Paris: Reporter discusses beheading incident in France capital
Footage from this weekend shows mourners at the funeral of 18-year-old Abdullakh Anzorov – in his native village of Shalazi in Russia. Around 200 people attended the Muslim funeral in freezing weather conditions, with BAZA Media reporting Anzorov had been buried “with honours”. Video footage showed mourners chanting ‘Allahu Akbar’, meaning ‘God is great’, as they walked alongside his coffin.
Several clips were shared across a number of online platforms, with one carrying a message lauding him as “The Lion of Islam”.
A message with the video read: “The Lion of Islam has arrived to native soil today, and returned to the soil. No-one but Allah has strength and power.”
The killer, whose body had been returned from France on Saturday, was carried through the village by mourners in Urus-Martanovsky district.
Dozens of police sealed off the entrances to the tiny village of Shalazi to stop other people attending the funeral.
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On October 16, teacher Samuel Paty was beheaded outside the gates of the college he taught pupils at, which is located in Conflans-Sainte-Honorine, north of Paris.
Anzorov was shot dead by French police shortly afterwards in the Paris suburbs.
The teacher was killed following a campaign launched online by Muslim parents angry at him for showing cartoons of the Prophet Mohammed to his students.
Mr Paty had used the cartoons from magazine Charlie Hebdo as part of a class on the importance of free speech.
He reportedly asked Muslim students to leave the classroom at the time before he showed the cartoons as part of attempts to avoid causing offence to some pupils.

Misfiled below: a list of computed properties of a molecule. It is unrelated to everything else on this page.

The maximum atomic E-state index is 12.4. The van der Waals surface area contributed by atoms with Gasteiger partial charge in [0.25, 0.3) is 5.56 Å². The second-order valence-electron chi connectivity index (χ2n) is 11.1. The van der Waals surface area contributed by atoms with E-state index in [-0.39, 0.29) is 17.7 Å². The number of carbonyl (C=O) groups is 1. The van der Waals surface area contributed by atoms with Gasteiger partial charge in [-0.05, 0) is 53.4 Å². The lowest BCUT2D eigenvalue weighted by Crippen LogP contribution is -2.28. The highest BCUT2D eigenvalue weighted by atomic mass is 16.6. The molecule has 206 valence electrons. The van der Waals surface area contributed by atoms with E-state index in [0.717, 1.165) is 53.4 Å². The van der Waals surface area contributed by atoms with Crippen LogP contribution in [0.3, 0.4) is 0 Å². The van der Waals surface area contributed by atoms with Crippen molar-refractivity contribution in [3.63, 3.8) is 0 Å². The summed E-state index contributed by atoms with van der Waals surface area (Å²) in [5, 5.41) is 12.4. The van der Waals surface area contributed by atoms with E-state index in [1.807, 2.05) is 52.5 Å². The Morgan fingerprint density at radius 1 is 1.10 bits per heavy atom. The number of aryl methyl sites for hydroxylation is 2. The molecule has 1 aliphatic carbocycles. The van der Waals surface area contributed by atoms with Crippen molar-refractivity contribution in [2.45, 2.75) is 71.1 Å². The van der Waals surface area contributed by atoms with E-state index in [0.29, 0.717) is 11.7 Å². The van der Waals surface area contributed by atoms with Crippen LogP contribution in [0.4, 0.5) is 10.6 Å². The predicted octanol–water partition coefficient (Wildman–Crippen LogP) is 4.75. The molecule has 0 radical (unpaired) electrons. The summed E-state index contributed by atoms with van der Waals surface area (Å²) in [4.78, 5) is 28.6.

Anzorov allegedly told pupils he wanted to ‘humiliate and strike’ the teacher over the cartoons.
He later sent a message saying: “Say prayers for me. I will go through trials today and I hope that thanks to Allah’s help I will succeed.”
Last month, three students were charged by French police for identifying Mr Paty to Anzorov before he was killed.
One other pupil was charged for lying after claiming she had been present when the teacher showed the cartoons.
But the beheading of Mr Paty has also triggered a horrifying war of words between France and Chechnya.
French President Emmanuel Macron said the killing was “a typical Islamist terrorist attack”, and that “our compatriot was killed for teaching children freedom of speech”.
However, Ramzan Kadyrov, the hardline leader of Chechnya, lashed out at the French President and said he was “forcing people into terrorism….not leaving them any choice” by justifying the cartoons.
But he was quickly slapped down by the Kremlin and warned to not comment on issues around foreign policy.
This sparked another furious response from the Chechen leader, who said: “I cannot and will not silently watch atheists scoffing at religion.”
Last month, Mr Macron warned of “terrorist breeding grounds” in communities across France where he claimed young children are being raised to despise French values in Islamic settings.
In a letter to the Financial Times, the French President said hateful comments “in the name of a distorted Islam” had led to the beheading of Mr Paty.
He wrote: “Since 2015 it has become clear, and I said this even before I became president, that there are breeding grounds for terrorists in France.
“In certain districts and on the internet, groups linked to radical Islam are teaching hatred of the republic to our children, calling on them to disregard its laws.”
He added: “If you do not believe me, read the social media postings of hatred shared in the name of a distorted Islam that resulted in Paty’s death.
“Visit the districts where small girls aged three or four are wearing a full veil, separated from boys, and, from a very young age, separated from the rest of society, raised in hatred of France’s values.”
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